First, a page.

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St Valentine’s Day and Mothers Day and Christmas Day are ideal selling points for the retail trade, even if for everyone else it is a nightmare. In the dead days after Christmas it must be bliss for florists, for instance, to finally order piles of roses for February 14th because they KNOW that a lot of men are going to be running round at the last moment that day thinking, Oh my God I haven’t got her anything Oh my God, oh thank God, there are some roses in that shop window. Same with chocolate shops. Same with off licences and all those bottles of pink bubbly that mysteriously appear in the first week of February.
            (Birthdays and anniversaries are just as nightmarish, but at least they are spread through the year, and do not all come on the same day. Imagine if we had to do everyone’s birthdays all on one day as well! It would be chaos, wouldn’t it? Now imagine something even more far-fetched. Imagine if we all had to celebrate Jesus’s birthday on the same day and give everyone we knew presents and send them cards! On December 25th, for example. It would be madness, wouldn’t it?)
            My heart does not leap up when I feel my own anniversaries coming ahoy, but I feel even less excited when Jesus and Mother and St Valentine and St Patrick have their days coming round. I feel pressured by something I do not want into buying things I do not need to buy and having meals out at a time when everyone else is having a meal out too. It’s positively Orwellian. Big Brother wants you to have a good time. And that is why the following exchange took place in my house in early February.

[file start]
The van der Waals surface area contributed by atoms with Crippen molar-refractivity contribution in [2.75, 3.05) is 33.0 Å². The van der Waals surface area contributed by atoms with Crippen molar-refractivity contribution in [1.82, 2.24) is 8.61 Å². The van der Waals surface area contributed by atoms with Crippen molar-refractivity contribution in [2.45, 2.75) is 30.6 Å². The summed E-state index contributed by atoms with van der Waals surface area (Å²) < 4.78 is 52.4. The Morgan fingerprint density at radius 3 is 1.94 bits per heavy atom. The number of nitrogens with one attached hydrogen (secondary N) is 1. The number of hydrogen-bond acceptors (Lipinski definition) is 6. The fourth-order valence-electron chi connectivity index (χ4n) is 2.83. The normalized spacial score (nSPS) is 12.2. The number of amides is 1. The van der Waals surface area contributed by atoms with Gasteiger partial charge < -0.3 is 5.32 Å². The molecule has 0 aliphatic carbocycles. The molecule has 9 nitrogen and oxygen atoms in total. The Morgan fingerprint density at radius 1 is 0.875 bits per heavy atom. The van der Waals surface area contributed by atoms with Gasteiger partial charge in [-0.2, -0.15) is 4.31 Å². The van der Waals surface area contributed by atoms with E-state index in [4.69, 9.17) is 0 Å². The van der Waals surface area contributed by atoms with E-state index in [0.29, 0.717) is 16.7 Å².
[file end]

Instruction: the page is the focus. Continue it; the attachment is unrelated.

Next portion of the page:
Wife: Where are you taking me out to dinner for St Valentine’s Day this year?
Me: Nowhere. I can’t bear the idea of going to another restaurant full of quiet, simpering couples, all holding hands and staring into each other’s eyes.
Wife: In that case, be original for a change!
            Me: Yes, I will, I will!
            But I couldn’t. Oh, I toyed with the idea of whisking her off to Zanzibar for the day or going shopping in Paris, but for various reasons I decided against these. (Too showy, too vulgar.) And then I remember having overheard an old lady two years ago saying to her friend: “I went to see the snowdrops at Painswick this year and they were lovely!” Idly I looked up snowdrops and Painswick on Google, and found that indeed somewhere called the Painswick Rococo Gardens was famous for its snowdrops. I also found there were some nice lunch places nearby, so I booked in at one and made my wife promise to be free for a surprise on the morning of February 14th.
            ( She loves surprises, both giving and getting them. I hate them. She once booked us in for the night at a very romantic venue, the Sign of the Angel at Lacock, and wouldn’t tell me where we were going. I was miserable on the journey. I wanted to have something to look forward to, and found it totally impossible to get excited over a blank cheque. We arrived just before I asked to be driven back. But on Feb 14th, as we drove north over the M4, past Cirencester and into Stroud, her sense of anticipation did not waver. Not even in Stroud.)